July 27, 2007
The Center for College Affordability and Productivity, or CCAP, is born! It is the outgrowth of a variety of developments, starting with my book Going Broke By Degree: Why College Costs Too Much, published by the American Enterprise Institute Press in 2004. That book led to several things, including my being named to the Secretary of Education's National Commission on the Future of Higher Education. Still others urged me to extend my work, and start a research center on higher education financing. Funding was secured to begin it, and with this message we inaugarate a blog that will include regular contributions from me, Richard Vedder, from Bryan O'Keefe, the Associate Director of the Center, and from other researchers, including at the moment Jonathan Leirer, James Woodward, Matthew Denhart and Jacob Miller. In time, I hope to solicit contributions for major studies from key researchers, hold a conference assessing the state of higher education in America, etc.
I have taught for over 40 years, at Ohio University, and have long felt higher education in America was a wonderful place to work, and it performed important missions, but also that it was increasingly inefficient, unproductive, costly, elitist, intolerant, and so forth. I have thought it is possible to verify and detect the reasons for this, and to suggest directions for positive change. I am a great believer that markets work, that competiton is good, and that, relatively speaking, government is generally less good at allocating resources efficiently (although I am not a radical libertarian of the anarchist variety). I think some market-based thinking about the academy might help in our efforts to make American universities less costly, more affordable, and more efficient.
There is nothing like statistical analysis to reveal some unpleasant truths about the academy. I believe it can be demonstrated, for example, that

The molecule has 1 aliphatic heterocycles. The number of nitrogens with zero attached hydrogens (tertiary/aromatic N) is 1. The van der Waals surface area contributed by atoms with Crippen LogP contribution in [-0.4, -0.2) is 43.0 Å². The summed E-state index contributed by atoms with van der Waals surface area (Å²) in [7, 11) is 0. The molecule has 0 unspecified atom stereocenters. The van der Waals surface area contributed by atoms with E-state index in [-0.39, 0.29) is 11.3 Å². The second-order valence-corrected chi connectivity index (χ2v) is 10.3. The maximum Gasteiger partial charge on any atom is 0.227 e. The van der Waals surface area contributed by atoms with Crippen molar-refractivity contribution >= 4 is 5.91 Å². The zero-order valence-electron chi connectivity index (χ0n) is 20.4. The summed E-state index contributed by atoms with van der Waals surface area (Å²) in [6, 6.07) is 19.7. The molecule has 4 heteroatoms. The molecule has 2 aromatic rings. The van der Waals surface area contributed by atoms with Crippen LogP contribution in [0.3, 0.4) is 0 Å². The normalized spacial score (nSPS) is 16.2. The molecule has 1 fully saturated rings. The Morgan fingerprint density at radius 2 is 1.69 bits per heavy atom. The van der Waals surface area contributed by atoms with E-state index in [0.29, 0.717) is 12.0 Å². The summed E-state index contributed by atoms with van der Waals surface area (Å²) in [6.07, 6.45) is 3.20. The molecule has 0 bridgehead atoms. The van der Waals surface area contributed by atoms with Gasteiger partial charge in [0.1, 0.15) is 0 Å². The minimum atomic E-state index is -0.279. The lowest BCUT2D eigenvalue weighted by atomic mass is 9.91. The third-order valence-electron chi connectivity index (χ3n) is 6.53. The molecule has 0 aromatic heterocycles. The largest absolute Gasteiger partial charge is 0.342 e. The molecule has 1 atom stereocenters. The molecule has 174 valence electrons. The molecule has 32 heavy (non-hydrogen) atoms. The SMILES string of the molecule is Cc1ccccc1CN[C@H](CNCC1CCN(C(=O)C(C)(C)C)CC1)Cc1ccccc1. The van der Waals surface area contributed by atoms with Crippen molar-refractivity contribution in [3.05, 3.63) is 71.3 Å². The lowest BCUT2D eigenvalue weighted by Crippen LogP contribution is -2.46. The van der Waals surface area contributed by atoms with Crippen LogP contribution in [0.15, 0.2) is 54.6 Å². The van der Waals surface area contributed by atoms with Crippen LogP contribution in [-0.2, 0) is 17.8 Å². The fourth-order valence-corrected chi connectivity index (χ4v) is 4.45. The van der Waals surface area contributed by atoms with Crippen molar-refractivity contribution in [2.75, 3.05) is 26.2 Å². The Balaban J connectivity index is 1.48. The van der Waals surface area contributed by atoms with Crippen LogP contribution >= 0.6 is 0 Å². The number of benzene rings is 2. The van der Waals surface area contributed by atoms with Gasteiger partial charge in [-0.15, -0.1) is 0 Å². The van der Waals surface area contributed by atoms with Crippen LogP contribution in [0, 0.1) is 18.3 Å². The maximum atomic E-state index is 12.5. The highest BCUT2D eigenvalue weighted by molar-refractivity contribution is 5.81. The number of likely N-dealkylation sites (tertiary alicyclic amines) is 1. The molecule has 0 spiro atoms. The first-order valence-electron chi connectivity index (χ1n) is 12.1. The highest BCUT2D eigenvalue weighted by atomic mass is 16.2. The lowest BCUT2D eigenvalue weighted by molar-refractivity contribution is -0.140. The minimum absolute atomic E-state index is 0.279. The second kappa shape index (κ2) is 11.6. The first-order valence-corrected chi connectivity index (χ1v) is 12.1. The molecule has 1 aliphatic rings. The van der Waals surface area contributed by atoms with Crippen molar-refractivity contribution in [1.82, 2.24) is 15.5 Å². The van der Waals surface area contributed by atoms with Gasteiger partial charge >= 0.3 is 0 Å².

* Increased State Appropriations for universities do not lead to major increases in college participation by students;
*Of each 100 kids entering high school, only about 17 get college degrees a decade later (in the case of students pursuing bachelor degrees), or seven years for those pursuing associate degrees. That percentage varies enormously geographically.
*Contrary to the assertions of the Higher Education Establishment, student financial aid increases have contributed to the rise in tuition fees in the United States.
*There is some recent data that suggests the growth in the college-high school graduate earnings differential may have halted; this potentially lowers the value of costly college education as a worthwile financial investment.
*Governmental spending on higher education may reduce the rate of economic growth rather than increase it.
There are many other claims that we could make and verify -- about the declining relative importance of instruction, for example. But this is mainly a "test" message to see if we are truly up and running. Later studies, op-eds, etc., will provide evidence to confirm some of the claims stated above.
A note to readers -- this site will be enhanced significantly in the weeks ahead. We wanted, however, to get on-line and start doing what we are being paid to do, research and communicate about higher education in America.